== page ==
Monday, November 14, 2011
The Girl, The Date, The Dilemma
It’d been a year since my son, now 8 years old, met The Girl. The Girl’s a year younger. This was their first play date since their first meeting.
“Do you remember her?” I asked my son.
“Yeah, Daddy,” he said in a show-offy tone. “Of course I remember her. Duh.”
“You met her last year,” I said. “At this park. Her dad and I went to school together in San Francisco.”
“I already know all that, Daddy,” my son said to me, annoyed that I was filling him in with details when he just told me he remembered her.
“Do you remember her name?” I asked.
“Yeah,” he said. “Duh.”
I waited for him to say her name. When it was clear he had no intention of responding, I said, “So, what’s her name?”
My son blew me off, ran to the playground. The Girl followed.
“Evidently,” I told my friend, “knowing each other’s name isn’t grounds for being friends in the kid world.”
I called for my son.
“It’s okay,” my friend said, probably embarrassed to be a part of this scene.
“No,” I said. “He remembers her name.”
“It’s okay if he doesn’t.”
“Yeah, but I asked him a question and he just blew me off. That’s not okay.”
I called for my son again, this time using that fatherly voice that meant business. He’d come to me if he heard that voice.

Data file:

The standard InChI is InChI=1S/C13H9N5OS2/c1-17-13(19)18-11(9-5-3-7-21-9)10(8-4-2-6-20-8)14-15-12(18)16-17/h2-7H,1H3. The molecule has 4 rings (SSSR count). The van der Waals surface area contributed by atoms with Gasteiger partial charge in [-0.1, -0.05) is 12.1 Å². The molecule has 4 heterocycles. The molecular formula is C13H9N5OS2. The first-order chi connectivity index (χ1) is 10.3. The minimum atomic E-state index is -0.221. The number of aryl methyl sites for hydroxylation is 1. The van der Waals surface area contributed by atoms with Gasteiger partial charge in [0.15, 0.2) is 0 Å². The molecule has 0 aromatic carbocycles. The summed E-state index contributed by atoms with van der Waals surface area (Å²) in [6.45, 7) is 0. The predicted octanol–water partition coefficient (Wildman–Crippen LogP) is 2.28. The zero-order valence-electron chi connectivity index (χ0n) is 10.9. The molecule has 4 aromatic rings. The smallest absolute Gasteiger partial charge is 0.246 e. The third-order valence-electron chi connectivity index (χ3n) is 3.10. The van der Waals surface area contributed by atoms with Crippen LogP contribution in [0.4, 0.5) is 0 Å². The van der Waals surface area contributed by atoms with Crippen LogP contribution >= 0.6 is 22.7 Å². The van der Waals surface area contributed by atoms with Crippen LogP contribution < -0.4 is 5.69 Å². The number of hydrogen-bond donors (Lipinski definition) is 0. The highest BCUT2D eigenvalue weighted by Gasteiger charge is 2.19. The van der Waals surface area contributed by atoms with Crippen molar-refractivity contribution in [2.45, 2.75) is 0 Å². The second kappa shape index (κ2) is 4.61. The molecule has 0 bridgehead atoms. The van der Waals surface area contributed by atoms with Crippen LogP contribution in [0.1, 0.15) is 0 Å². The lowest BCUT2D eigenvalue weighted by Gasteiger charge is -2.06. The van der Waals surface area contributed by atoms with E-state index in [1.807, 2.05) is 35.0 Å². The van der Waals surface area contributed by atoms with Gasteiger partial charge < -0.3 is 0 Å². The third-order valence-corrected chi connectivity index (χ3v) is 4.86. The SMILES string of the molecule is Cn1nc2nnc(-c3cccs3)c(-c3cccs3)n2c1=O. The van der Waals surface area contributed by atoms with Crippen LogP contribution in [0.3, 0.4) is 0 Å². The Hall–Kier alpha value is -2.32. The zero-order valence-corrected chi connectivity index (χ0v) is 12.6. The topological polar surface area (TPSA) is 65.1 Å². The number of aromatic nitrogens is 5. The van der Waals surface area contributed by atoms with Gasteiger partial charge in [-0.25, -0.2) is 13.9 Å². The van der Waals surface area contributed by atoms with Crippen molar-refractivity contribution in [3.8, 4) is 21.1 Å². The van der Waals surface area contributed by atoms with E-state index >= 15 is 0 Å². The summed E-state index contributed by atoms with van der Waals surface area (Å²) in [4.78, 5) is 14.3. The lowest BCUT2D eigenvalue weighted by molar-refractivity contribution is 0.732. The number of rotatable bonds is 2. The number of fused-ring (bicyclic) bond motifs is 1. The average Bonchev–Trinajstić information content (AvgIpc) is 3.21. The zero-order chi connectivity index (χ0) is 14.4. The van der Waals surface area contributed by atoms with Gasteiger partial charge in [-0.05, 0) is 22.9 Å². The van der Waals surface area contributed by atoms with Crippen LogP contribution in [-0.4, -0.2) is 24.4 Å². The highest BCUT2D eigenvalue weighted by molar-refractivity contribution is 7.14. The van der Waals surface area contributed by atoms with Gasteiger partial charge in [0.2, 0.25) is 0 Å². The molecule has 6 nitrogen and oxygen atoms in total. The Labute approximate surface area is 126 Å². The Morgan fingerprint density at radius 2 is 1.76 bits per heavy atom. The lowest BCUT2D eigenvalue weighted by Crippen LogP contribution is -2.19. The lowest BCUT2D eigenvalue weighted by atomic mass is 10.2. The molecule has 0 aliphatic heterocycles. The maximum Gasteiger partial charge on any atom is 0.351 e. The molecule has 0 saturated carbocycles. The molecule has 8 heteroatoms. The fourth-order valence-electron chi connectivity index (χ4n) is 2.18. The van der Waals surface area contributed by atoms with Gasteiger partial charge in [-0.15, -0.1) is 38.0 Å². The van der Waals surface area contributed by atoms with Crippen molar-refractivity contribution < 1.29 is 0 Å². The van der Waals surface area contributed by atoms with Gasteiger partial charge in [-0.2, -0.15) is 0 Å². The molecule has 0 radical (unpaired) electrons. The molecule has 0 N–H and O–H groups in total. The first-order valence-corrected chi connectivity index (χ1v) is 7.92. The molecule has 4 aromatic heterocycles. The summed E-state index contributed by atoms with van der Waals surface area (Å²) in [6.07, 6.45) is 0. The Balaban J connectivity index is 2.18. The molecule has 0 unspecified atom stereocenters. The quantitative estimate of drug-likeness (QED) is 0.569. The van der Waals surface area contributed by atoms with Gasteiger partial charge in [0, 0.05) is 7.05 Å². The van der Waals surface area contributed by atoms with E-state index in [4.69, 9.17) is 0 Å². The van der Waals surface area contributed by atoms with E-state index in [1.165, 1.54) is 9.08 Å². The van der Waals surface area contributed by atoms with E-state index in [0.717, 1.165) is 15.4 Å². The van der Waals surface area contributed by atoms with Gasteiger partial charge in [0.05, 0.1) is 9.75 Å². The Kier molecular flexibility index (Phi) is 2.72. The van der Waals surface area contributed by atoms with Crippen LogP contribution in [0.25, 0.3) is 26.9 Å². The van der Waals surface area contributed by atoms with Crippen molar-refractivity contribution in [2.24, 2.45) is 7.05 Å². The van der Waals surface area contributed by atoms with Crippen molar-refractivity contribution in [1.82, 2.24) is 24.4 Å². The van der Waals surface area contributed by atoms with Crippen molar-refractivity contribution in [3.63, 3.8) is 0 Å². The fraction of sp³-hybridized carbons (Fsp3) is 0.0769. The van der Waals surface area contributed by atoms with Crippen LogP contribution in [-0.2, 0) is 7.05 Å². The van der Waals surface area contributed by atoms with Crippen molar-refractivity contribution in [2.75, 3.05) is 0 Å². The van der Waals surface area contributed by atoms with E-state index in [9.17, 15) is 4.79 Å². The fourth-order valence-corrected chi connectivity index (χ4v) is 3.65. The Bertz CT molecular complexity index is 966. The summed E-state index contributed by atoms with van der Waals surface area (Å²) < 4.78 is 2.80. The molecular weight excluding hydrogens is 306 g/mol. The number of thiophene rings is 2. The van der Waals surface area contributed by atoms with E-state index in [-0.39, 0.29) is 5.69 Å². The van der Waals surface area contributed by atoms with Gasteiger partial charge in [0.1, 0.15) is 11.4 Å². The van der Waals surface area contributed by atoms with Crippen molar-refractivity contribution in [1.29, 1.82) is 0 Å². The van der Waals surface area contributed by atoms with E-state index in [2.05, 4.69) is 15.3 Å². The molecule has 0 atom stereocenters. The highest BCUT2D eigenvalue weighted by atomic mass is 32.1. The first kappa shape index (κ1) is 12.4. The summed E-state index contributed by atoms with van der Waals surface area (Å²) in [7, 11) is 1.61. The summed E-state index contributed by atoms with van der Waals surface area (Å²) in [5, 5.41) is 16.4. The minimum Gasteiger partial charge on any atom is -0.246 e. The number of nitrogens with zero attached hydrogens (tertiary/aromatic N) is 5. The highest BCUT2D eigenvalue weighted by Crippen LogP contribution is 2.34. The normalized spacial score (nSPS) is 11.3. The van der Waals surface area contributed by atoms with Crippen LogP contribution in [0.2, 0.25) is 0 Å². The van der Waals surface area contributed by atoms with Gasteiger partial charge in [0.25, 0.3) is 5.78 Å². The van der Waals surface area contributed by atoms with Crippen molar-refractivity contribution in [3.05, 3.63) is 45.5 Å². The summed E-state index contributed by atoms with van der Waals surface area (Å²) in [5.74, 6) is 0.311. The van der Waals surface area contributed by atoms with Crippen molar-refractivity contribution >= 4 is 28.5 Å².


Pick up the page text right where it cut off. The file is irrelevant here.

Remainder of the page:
My son just kept playing. I called again -- because I couldn’t back down now. Luckily my son came over -- I had no alternate strategy to show I held the power otherwise.
“Yeah?” he asked, as if I was inconveniencing him by calling him over.
“I asked you a question and you just ran off. That’s rude.”
“What was the question again? I forgot.”
“I asked if you remembered her name.”
“It’s really okay if he forgot,” my friend said, trying to end this whole thing.
“Yeah, Daddy,” my son said with pure teenager in his voice. “I have to do stuff.” Then he turned and ran back to the playground, my friend’s daughter in tow.
I could’ve let the whole thing end there. But there were principles at stake. My son stepped over a line. So I stepped over that line after him. My friend followed, not because he was supporting me, but because he’d look kind of awkward standing on the outskirts of the playground alone.
I took my kid by the hand and walked him to a nearby park bench, sat him down.
“I asked you a question twice and you ignored me. And then you were rude. That’s rude.”
“Sorry, Daddy,” my son said, no longer putting on the tough guy persona.
“You’ve been doing this a lot lately. You repeatedly misbehave around other people to try and show off or something, and then you just want it all to be okay afterward because you say you’re sorry. It’s good to say you’re sorry, but you have to start thinking before you act. Then you won’t have to say sorry.”
“Okay, Daddy, I’m sorry.”
“Now what was that girl’s name?” I asked. “Do you remember it?”
“No,” he said.
“Then why’d you lie and say you did?”
“I don’t know. I’m sorry.”
“You’re not gonna get in trouble for forgetting someone’s name,” I said. I looked at my kid. He seemed to feel awful about the whole matter. So I dropped it. “Okay,” I said. “You can go play.”
My son rejoined The Girl at the playground. I rejoined my friend. We stood there, quiet for some time, watching our kids play. I finally said, “He was embarrassed that he forgot your daughter’s name. Silly, isn’t it?”
Then I asked, “What’s her name again?”